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0

You can't conclude from these numbers whether the first run does two traversals, or one traversal in which each step takes more time and allocates more memory than the single traversal in the second run. In fact, it's the latter that is happening here. You can think of the two evaluations like this: in the second expression let t = replicate 9999999 'a' ...


0

here's the recursive version: gather xs = g 0 xs where g c [] = (c, []) g c ((_,ys):r) = (a, ys ++ b) where (a,b) = c `seq` g (c+1) r seq causes the immediate calculation of a counter as we advance along the list. Without it the calculation of c+1 might be delayed unnecessarily. This is guarded ...


0

Assuming that for each code there is only one product, you can encode the data as a list (string) of products. Let's pretend we have the following list of products and codes randomly generated from 9 products (or no product) and 10 codes. [(P6,C2), (P1,C4), (P2,C10), (P3,C9), (P3,C1), (P4,C7), (P6,C8), (P5,C3), (P1,C5)] If we sort them by code we ...


0

First let me get you a working version (I hope this is not homework): gather :: [(a,[b])] -> (Int, [b]) gather xs = (length xs, concatMap snd xs) now to your version: first you gave no signature but the two cases for gather already differ in the number of arguments (the first one would have type [()] -> [()], the second something like Int -> [a] ...


1

I can give you and idea-(as I am not that much acquainted with haskell). Take an array having 26 spaces. Now for each character in the first string you increase certaing position in array. If array A[26]={0,0,...0} Now if you find 'a' then put A[1]=A[1]+1; if 'b' then A[2]=A[2]+1; Now in case of 2nd string for each character you decrease the values ...


3

Strings are lists of characters in Haskell, so the standard sort simply works. > import Data.List > sort "hello" "ehllo" Your idea of sorting and then comparing sounds fine for checking anagrams.


1

I ran your code under gDebugger, and it made it plain: GL.matrixMode $= GL.Projection GL.loadIdentity GL.ortho2D 0 (realToFrac w) (realToFrac h) 0 This leftover piece of code was triggering an error state: Error-Code: GL_INVALID_OPERATION Error-Description: The specified operation is not allowed in the current state. The offending function is ...


0

Just ran into a similar issue, so I thought I'd document here what I did. I put my changes in a patch file. https://gist.github.com/ivanperez-keera/b398ce71a22e8a4849f3 cabal sandbox init cabal unpack SourceGraph wget ...


0

I consider the latter one to be hardly useful, because it can be flattened to (non-empty) lists, and the only difference is the branch structure. Which is still, however, hard to analyze at the runtime because no additional information is carried by internal nodes; and when you see a branch, you can't say anything about any of its two subtrees. To differ ...


4

As others have already pointed out, only a will be evaluated. Keep however in mind that to exploit laziness it is crucial that anotherFunction returns a tuple before evaluating its components. For example, consider anotherFunction n = if p > 1000 then (n, p) else (n, 0) where p = product [1..n] The above will always evaluate product [1..n], even if ...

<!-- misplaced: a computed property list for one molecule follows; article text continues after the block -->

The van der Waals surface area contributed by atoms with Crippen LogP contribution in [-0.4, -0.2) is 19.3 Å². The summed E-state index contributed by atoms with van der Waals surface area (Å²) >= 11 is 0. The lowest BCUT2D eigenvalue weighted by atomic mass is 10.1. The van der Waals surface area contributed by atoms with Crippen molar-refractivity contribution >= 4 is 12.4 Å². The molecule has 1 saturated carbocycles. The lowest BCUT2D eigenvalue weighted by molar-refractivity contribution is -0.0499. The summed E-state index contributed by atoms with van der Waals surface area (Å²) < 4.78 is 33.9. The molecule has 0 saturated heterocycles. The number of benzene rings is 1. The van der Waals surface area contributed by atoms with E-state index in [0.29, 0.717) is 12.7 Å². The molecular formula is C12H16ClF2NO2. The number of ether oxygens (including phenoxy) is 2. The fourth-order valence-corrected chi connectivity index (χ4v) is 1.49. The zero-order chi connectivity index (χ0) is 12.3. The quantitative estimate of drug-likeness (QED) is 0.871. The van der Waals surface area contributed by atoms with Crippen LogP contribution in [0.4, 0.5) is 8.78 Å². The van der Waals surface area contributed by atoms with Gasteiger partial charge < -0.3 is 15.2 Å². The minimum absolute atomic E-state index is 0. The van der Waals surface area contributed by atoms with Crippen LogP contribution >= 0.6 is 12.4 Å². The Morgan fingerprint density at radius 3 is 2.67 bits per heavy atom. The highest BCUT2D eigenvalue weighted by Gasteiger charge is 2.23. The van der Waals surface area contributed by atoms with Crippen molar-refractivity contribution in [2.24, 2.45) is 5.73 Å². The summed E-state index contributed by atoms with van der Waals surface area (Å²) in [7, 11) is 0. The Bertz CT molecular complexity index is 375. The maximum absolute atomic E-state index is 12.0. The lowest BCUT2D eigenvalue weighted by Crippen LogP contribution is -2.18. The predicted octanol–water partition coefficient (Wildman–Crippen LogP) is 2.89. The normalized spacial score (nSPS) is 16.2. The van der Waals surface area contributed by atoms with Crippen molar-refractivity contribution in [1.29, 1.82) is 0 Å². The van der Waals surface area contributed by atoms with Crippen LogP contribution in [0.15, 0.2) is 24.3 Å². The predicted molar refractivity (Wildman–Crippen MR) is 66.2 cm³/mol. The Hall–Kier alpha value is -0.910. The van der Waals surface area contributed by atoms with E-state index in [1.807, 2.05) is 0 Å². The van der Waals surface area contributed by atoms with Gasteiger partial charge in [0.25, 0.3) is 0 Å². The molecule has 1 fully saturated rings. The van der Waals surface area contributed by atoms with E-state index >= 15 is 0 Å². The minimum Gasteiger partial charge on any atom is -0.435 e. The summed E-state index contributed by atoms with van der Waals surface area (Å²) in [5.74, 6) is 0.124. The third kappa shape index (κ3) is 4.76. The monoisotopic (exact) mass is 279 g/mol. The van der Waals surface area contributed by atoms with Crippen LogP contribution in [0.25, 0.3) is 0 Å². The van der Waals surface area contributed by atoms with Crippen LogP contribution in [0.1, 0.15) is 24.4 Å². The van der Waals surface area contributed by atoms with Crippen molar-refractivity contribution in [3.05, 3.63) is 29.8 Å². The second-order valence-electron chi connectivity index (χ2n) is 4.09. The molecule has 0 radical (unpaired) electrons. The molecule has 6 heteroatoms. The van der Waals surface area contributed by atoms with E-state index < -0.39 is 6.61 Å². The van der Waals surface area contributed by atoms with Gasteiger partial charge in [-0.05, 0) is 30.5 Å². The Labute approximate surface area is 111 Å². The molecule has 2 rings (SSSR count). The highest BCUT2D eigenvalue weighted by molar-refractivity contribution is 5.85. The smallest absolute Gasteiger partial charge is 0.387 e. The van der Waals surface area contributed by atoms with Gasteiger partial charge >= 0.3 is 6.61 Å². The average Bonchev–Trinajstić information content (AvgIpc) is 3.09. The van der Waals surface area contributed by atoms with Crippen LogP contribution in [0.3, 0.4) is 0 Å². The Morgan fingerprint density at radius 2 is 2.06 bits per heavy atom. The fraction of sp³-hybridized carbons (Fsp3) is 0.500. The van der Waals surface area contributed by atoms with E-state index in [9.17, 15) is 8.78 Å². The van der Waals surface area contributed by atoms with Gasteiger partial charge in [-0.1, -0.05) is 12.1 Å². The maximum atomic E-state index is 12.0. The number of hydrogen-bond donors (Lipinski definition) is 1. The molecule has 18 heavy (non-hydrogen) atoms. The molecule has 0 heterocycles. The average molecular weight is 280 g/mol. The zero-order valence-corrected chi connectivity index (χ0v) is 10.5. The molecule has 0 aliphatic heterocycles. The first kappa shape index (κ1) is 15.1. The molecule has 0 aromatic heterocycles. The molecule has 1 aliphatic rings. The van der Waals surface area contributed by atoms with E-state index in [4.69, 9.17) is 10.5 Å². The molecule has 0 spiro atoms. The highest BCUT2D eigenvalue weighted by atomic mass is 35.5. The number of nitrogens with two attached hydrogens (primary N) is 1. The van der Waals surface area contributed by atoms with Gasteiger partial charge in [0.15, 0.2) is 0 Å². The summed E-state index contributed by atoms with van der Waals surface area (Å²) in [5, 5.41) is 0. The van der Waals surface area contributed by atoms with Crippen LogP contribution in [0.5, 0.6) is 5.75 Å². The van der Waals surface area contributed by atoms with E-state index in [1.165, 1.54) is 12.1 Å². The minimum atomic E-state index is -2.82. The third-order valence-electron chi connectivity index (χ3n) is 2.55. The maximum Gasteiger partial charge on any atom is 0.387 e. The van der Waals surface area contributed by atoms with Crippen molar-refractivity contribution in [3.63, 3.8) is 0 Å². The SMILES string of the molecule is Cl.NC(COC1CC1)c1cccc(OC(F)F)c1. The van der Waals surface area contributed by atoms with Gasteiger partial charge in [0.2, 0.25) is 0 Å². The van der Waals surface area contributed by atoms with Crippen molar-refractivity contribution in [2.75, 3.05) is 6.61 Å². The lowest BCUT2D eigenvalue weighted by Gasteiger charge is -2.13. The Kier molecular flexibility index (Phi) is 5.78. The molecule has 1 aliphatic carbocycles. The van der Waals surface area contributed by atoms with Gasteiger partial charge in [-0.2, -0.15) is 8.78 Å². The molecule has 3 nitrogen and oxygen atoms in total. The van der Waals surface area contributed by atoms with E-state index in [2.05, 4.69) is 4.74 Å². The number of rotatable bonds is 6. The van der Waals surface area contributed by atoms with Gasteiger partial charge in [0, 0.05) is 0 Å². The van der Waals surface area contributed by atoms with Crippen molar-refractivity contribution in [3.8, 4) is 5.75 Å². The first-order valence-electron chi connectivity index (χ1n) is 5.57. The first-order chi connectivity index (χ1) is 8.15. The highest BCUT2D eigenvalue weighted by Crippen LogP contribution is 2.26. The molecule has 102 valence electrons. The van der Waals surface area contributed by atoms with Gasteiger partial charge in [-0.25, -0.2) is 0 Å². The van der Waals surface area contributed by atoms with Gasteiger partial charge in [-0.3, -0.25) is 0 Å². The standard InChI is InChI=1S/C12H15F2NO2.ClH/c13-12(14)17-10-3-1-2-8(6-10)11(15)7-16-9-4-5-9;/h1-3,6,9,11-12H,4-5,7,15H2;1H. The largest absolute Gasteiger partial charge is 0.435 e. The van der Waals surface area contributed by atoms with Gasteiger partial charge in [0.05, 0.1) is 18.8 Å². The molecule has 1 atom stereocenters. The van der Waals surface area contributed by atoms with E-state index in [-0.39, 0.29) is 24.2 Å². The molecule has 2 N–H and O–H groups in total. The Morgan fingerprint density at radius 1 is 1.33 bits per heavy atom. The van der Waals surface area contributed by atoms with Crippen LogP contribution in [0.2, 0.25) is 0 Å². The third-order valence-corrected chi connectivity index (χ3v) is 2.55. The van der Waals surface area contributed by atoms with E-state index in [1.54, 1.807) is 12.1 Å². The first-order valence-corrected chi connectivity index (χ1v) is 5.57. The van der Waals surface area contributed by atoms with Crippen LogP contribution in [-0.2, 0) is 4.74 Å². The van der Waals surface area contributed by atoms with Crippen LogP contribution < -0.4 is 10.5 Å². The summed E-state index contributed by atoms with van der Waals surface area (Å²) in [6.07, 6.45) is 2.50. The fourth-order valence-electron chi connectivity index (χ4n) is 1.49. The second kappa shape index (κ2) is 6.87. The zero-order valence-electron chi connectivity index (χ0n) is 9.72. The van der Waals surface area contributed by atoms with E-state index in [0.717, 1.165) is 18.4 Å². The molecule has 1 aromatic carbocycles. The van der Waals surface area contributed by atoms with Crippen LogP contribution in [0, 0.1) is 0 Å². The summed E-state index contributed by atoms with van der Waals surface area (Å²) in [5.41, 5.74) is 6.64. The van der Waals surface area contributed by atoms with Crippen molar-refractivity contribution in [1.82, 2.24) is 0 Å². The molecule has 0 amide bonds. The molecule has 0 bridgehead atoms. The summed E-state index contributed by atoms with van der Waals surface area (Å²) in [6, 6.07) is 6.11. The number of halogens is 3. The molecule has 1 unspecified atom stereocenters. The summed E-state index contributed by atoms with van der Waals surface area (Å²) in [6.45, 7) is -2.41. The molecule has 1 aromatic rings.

0

Or, you can do it in a more imperative style: import Control.Monad main = do n <- readLn replicateM_ n $ do [x, y] <- (map read . words) `liftM` getLine print $ gcd x y


4

Unless there is a need to get the value of that variable, it will not evaluated. Basically Haskell is so lazy unless it is told not to be so. You can confirm this, like this Prelude> :set +m Prelude> let anotherFunction = (100, 1 `div` 0) Prelude| Prelude> let myFunction arg Prelude| | arg == 1 = a Prelude| | ...


15

In both cases, it won't evaluate anything unless the value is demanded. One way of demanding the value is calling the function in ghci (which prints the value in ghci and hence demanding it). Assuming that you are executing the function, then in your second case it will evaluate the tuple to weak head normal form (WHNF) and then evaluate the first element in ...


8

Well it is only interested in a, so that means that there is an implicit function: thea :: (a,b,c,d) -> a thea (a,_,_,_) = a In other words Haskell is not interested in the other elements of the tuple. Sometimes however the elements of the tuple share some structure. Say another function is defined as: anotherFunction :: Int -> (Int,Int,Int,Int) ...


2

Neither. That's just how it works; a package built with a library version as a dependency might get incompatible very quickly. The number of possible combinations is just too great. You have two options, basically: Use a sandbox Use Stackage


6

First, look at the source as well: ap m1 m2 = do { x1 <- m1; x2 <- m2; return (x1 x2) } -- Since many Applicative instances define (<*>) = ap, we -- cannot define ap = (<*>) You know (from the previous question) that the monad we are interested in is (->) [a]. Since we know from that comment that ap is the same as ...


6

The error message is saying that the type of left is Either[A, B] but the expected type of f is Either[A, List[B]]. You'll need to deconstruct Left in the case and then reconstruct it in the expression. It seems silly but you have the remember that the Left(x) in the branch is tagged with a different type from the one you want. | case Left(x) :: _ => ...